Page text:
Filmmaker Feature: Matt Kleiner
Capturing natural beauty clearly is a key to filmmaker/photographer Matt Kleiner's creativity. With great attention to detail and finding those magical moments, he has developed a style of his own that is now recognizable in and out of the surfing world. Utilizing a number of skills, including his musical talents as well as his expertise behind the lens, Matt has become a force to reckon with which is showcased in his latest project, Way of the Ocean, a five part series around the globe revealing the connection between man and the ocean.
What was the initial draw to filmmaking for you?
Initially I was really drawn to film, specifically super 8 and how it really seemed to capture a moment and the feeling. My dad used to film a bunch of super 8 of my brothers and I when we were growing up and it was always so cool to see how it translated to the screen. I think that really sparked my interest and made me look at things differently from then on. Once digital video was introduced and it was actually affordable to practice shooting I picked up a camera and never really looked back.
Did you start shooting video or photos first? And how have the two helped one another along your artistic path?
Video was first for me, partly I think because we had a video camera in the house growing up and it seemed so much cooler at the time because it was new. I didn't really get into taking photos until a few years ago and it was sort of out of necessity. The work I was doing at the time required stills and we didn't have a budget for a photographer so I just filled in and started getting really drawn to it. The challenge of capturing an emotion or a story all in one single frame was really cool and it took me awhile to feel comfortable but I think it has helped me develop as a film maker tremendously and vice versa.
What makes surfing such a strong creative focus for you?
I pretty much grew up at the beach and once I started surfing, it took over my thoughts. As most groms do, I would day dream of waves until school let out and I would spend every minute I could in the water. I think surfers are really lucky in the sense that we see things that most people won't ever get the chance to and maybe it was that perspective that led me into surf film making. Surfing was the reason I started to travel and traveling is what inspires my film making so it all goes hand in hand for me.
How does diversity in filmmaking help one project to the next?Is there a particular type (or genre) of job that you seek out?
For me, diversity is a huge thing and it really helps not to get burnt out or stagnant. With any thing that's creative it is inevitable that there will be slumps or downtime so having a bit of diversity keeps the brain working in different ways and helps keep things rolling. Its easy to get frustrated with surfing at times because everything is up in the air and you really can't count on anything. So being able to work on something completely different will allow me to recharge my focus and get excited about the unpredictability of surfing. If I had my choice of a particular job I would just photograph beautiful women in beautiful locations all the time but I think I will always enjoy making surf films even if it's just for fun.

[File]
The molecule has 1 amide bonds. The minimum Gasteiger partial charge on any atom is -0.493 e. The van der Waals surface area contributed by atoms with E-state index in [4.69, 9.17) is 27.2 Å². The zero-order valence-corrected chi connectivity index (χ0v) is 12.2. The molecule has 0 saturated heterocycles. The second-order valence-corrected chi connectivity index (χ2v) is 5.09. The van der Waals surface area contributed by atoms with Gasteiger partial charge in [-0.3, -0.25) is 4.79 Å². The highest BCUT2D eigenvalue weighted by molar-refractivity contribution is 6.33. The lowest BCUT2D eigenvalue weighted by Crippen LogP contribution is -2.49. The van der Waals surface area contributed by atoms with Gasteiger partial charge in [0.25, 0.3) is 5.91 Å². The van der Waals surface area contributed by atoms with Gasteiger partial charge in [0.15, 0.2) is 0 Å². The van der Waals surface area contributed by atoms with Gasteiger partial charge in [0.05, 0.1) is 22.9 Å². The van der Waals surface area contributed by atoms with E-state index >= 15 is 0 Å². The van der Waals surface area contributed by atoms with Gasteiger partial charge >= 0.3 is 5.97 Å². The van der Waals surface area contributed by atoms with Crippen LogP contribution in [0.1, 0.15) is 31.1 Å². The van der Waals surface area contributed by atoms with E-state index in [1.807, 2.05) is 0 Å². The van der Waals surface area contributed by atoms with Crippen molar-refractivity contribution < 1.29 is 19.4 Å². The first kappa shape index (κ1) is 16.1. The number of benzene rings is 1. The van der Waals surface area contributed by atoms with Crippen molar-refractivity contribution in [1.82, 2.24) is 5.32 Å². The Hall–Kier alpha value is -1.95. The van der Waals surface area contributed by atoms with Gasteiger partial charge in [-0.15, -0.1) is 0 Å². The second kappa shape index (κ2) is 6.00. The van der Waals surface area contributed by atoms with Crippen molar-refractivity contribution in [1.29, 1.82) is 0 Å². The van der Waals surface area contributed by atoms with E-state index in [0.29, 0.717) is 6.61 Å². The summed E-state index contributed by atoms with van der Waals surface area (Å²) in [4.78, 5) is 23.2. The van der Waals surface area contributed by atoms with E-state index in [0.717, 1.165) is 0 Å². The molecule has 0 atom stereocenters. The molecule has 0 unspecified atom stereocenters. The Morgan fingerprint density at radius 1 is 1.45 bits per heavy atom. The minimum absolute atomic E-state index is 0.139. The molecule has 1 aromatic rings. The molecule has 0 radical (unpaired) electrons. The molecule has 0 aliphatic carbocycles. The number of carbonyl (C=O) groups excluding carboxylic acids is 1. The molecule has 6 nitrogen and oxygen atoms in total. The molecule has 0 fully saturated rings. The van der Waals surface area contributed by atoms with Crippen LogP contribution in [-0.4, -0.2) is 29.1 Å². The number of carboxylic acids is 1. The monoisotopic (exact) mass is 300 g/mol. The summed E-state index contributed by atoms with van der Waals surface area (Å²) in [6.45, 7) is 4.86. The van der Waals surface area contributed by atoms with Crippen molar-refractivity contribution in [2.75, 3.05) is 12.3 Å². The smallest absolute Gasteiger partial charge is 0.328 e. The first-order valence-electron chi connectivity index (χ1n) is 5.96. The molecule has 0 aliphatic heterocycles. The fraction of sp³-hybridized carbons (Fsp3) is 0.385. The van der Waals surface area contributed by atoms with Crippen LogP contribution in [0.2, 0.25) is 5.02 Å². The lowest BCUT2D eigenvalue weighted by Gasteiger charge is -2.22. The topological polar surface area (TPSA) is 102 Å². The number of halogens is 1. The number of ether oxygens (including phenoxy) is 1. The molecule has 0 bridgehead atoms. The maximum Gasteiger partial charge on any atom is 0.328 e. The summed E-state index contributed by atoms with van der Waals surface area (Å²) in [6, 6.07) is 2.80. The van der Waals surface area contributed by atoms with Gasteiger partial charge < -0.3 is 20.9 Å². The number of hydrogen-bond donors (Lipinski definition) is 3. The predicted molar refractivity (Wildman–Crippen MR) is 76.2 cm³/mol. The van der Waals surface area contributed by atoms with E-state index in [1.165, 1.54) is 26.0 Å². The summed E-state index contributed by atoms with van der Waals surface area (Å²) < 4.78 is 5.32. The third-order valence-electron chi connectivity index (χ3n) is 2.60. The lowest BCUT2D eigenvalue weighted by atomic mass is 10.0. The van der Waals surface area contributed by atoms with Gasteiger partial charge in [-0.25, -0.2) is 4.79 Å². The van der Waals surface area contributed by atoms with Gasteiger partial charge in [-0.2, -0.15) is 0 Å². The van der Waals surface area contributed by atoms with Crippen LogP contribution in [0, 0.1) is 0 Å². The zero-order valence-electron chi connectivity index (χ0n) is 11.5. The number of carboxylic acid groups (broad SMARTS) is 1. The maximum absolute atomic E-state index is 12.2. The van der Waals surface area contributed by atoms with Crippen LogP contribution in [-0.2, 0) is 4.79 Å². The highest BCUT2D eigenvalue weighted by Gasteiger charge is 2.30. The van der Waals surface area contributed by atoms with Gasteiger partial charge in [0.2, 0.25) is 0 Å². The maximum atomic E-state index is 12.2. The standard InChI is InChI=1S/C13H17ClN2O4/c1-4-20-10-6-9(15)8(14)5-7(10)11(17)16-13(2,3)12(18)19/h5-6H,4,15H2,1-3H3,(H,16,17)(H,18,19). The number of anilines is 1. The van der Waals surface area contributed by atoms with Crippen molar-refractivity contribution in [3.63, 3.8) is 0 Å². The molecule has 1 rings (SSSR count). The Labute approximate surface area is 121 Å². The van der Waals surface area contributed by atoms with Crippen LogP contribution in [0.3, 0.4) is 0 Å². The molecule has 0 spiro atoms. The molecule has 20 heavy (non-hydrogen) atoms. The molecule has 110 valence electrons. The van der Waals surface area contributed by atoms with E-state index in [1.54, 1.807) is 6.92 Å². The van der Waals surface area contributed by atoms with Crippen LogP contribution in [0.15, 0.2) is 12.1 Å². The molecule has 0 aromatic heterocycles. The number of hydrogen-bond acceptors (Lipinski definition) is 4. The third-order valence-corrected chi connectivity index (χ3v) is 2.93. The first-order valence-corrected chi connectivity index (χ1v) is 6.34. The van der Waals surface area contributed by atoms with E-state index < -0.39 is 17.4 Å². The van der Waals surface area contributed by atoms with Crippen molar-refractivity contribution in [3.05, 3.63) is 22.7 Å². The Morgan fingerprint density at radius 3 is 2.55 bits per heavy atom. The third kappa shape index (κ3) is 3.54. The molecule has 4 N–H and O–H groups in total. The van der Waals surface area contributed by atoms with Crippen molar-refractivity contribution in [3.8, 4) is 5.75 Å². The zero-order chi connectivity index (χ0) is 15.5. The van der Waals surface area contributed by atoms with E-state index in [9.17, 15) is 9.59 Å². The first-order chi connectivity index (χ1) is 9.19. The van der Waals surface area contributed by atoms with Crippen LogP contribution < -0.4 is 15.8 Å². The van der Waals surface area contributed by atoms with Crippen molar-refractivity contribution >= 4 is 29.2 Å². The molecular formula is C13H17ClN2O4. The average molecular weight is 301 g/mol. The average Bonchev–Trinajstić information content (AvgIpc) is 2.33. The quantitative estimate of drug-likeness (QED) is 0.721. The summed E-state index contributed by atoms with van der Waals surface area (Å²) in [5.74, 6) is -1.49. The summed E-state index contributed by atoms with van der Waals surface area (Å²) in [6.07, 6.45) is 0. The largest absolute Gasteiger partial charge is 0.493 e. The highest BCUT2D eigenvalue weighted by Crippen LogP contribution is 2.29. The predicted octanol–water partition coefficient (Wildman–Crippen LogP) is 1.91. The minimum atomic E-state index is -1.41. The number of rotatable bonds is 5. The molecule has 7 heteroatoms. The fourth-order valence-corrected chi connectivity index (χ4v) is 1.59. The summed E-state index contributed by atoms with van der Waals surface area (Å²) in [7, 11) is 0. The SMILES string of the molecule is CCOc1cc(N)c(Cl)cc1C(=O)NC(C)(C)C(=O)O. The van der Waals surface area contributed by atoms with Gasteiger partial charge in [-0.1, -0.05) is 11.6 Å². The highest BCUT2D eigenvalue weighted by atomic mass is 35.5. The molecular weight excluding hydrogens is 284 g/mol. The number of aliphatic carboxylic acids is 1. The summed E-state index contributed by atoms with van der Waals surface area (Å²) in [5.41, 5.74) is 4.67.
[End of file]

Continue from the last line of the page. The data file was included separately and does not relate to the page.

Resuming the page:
What tools of the trade do you feel are most important (besides a camera, of course) for you to have a successful shoot?
There are so many factors involved in filming but I think the most important thing is light. Whether is it natural light or artificial light it's the main ingredient in a successful shoot. Another big thing is making sure you are in the right mind state and able to adapt quickly and make changes as things happen. When you work with sun light it is constantly changing and sometimes there are only a few minutes or less for the perfect shot to take place so you have to be ready. Then there is always the subject, when working with people its all about chemistry. If everyone is having fun or getting really into what they are doing then the outcome is usually reflective of that.
Is there any specific advice that you have received over your career that has stuck with you today that you still go back to?
The best advice I have received was really just to go for what you want, work hard and find something you truly enjoy doing. As cliché as it all sounds it seems to have worked out. One thing I always try to remember that my parents told me is that you get back what you put out. It's pretty easy sometimes to get down in this profession. Most of the time work isn't steady or reliable and there are a lot of ups and downs and no one ever seems to have a budget. Staying positive and putting that positivity out there is a huge key to success and will usually result in good things coming back to you.